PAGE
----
A medical team from UC Berkeley and UC San Francisco warned top health officials in the Department of Corrections weeks ago that San Quentin State Prison had "profoundly inadequate resources" to keep COVID-19 from exploding behind bars.
Now more than 450 inmates have tested positive for the virus, all in the last few weeks. The prison had been free of the virus until a group of medically vulnerable inmates were transferred there, away from a growing outbreak at a prison in Chino. Gov. Gavin Newsom says with more than 1,800 tests still pending, the case count is likely to rise even more.
The state had already been working to release early about 3,500 inmates who have six months or less left on their sentence and met other criteria, and Gov. Newsom now wants to see that number doubled.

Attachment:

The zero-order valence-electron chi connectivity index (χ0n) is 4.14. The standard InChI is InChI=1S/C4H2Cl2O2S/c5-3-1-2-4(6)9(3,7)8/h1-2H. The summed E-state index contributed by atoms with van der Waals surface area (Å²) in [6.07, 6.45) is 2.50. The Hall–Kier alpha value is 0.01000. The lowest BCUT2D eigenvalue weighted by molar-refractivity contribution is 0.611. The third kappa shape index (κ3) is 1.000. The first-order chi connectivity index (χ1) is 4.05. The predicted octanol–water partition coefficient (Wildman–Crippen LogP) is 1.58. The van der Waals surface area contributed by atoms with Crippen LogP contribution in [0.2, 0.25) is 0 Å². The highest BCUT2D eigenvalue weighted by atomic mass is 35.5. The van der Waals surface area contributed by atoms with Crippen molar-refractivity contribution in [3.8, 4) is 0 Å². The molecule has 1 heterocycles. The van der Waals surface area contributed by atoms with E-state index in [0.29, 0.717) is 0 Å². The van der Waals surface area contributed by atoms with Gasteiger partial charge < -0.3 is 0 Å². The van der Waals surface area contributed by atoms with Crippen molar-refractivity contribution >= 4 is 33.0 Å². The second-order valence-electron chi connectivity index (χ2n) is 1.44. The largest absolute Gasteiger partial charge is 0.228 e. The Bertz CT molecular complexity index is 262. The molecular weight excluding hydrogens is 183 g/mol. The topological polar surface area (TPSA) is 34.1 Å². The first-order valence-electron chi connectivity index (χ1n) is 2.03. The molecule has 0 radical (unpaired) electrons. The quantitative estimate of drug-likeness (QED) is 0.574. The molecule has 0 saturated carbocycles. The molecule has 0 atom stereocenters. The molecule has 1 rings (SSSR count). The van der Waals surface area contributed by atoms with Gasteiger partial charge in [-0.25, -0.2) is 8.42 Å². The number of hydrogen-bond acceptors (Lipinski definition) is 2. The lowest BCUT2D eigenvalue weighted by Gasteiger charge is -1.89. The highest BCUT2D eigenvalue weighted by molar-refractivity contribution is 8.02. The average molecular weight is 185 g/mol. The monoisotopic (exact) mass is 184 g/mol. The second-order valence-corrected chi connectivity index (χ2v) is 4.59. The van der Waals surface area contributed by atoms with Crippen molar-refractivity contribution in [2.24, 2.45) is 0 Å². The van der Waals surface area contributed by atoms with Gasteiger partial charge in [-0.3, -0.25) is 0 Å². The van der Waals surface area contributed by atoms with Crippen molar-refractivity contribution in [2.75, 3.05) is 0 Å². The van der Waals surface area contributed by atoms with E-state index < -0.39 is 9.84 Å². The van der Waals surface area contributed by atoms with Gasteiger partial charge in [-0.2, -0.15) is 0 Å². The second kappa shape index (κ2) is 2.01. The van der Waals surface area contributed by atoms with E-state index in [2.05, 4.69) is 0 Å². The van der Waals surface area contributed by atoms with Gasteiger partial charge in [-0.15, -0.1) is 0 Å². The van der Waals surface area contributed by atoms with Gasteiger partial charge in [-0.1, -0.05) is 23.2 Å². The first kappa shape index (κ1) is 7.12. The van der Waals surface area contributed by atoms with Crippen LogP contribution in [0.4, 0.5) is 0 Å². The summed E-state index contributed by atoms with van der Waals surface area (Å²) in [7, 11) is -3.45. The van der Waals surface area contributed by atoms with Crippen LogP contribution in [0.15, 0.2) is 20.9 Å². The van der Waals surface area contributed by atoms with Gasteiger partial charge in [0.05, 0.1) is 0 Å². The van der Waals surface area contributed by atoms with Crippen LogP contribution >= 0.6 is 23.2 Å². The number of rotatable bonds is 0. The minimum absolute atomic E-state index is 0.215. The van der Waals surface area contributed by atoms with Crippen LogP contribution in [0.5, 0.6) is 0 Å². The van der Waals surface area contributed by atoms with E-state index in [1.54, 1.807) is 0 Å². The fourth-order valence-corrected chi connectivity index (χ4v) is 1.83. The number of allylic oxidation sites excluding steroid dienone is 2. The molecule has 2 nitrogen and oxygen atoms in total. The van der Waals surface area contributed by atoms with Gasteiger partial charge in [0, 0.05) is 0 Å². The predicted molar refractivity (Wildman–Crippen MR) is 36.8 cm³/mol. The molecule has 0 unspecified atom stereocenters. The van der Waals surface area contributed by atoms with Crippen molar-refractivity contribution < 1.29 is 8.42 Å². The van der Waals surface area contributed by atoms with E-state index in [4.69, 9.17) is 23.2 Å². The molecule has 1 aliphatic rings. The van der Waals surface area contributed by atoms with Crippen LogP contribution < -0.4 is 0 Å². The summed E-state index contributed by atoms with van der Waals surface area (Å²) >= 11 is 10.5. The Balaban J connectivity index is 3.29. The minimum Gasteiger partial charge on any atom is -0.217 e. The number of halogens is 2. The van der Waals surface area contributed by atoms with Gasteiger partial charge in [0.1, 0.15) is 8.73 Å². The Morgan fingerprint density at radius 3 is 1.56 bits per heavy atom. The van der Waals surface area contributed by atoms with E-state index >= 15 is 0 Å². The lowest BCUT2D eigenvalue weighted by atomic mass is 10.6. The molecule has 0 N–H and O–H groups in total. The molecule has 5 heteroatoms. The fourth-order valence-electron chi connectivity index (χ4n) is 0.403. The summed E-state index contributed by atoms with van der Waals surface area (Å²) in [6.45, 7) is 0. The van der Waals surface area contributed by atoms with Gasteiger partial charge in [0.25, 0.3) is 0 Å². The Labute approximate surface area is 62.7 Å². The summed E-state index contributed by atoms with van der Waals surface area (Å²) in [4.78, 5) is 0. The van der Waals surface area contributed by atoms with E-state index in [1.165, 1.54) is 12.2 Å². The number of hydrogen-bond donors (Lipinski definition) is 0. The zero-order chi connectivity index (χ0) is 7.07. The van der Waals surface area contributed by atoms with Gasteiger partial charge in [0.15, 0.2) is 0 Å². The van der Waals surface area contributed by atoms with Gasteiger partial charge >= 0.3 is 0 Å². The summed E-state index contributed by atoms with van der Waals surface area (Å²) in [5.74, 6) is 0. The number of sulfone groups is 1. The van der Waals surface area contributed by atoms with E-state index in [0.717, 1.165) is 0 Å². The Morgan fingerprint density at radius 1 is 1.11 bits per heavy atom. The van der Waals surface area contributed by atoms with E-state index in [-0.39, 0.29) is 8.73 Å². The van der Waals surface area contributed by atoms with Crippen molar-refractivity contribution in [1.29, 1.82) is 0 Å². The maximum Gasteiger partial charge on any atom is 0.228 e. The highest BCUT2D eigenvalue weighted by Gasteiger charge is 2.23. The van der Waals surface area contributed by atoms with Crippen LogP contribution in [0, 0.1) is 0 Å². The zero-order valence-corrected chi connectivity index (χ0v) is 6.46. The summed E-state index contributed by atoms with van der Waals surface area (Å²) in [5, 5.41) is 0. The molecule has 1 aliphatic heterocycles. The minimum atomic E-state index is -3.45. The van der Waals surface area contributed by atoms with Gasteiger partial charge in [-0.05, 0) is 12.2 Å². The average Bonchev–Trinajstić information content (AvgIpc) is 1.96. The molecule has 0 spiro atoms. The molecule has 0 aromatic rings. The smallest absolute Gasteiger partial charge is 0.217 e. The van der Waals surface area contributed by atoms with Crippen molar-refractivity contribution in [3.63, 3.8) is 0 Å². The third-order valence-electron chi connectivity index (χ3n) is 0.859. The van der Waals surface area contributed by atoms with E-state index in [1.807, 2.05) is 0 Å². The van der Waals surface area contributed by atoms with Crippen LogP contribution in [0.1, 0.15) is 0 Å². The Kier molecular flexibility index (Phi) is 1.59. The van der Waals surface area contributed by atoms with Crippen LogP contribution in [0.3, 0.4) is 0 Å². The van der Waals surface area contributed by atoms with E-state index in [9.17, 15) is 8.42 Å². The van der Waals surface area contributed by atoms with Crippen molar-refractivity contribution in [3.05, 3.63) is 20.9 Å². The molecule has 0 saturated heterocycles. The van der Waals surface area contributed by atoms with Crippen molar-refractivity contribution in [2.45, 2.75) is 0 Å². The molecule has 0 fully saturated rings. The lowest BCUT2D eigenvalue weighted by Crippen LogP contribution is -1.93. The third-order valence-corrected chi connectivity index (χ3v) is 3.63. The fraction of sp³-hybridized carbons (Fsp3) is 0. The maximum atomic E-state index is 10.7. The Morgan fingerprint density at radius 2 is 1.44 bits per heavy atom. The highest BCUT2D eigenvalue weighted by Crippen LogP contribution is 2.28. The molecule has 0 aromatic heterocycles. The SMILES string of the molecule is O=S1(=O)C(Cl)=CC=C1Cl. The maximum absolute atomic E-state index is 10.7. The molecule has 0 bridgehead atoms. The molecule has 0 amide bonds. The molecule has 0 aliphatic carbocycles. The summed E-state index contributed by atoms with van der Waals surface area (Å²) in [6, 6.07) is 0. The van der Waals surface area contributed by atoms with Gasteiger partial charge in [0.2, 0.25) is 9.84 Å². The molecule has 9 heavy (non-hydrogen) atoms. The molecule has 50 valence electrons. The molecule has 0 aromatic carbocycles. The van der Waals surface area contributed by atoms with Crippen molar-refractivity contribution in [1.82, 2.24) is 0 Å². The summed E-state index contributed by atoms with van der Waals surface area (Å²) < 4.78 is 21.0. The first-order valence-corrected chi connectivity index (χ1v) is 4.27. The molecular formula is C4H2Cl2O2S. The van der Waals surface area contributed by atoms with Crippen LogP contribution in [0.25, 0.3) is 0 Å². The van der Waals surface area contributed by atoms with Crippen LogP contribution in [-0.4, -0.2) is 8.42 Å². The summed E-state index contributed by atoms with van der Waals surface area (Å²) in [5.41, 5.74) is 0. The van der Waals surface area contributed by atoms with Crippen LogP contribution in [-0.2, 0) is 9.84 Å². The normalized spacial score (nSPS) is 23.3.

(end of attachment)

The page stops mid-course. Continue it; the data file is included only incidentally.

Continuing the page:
"We’ll begin the process of reviewing their plans, making sure they have housing plans, parole plans," Gov. Newsom said Wednesday. "We don’t want to just throw people out onto the streets and sidewalks, that wouldn’t be humane."
The governor also wants to see intake procedures improve, although he admitted that much of the damage has already been done.
"Keep people cohorted that have been together so they stay together, so that we’re not transporting people to other prisons that may be pre-symptomatic or asymptomatic or haven’t been tested at all, only to find out that this virus is being transmitted," Gov. Newsom said.
Assemblymen Marc Levine said that is exactly the scenario that prison officials were warned would happen at San Quentin and "through a series of gaffes" did nothing.
Almost 3,900 people in California prison system and 680 Department of Corrections employees have tested positive for the virus.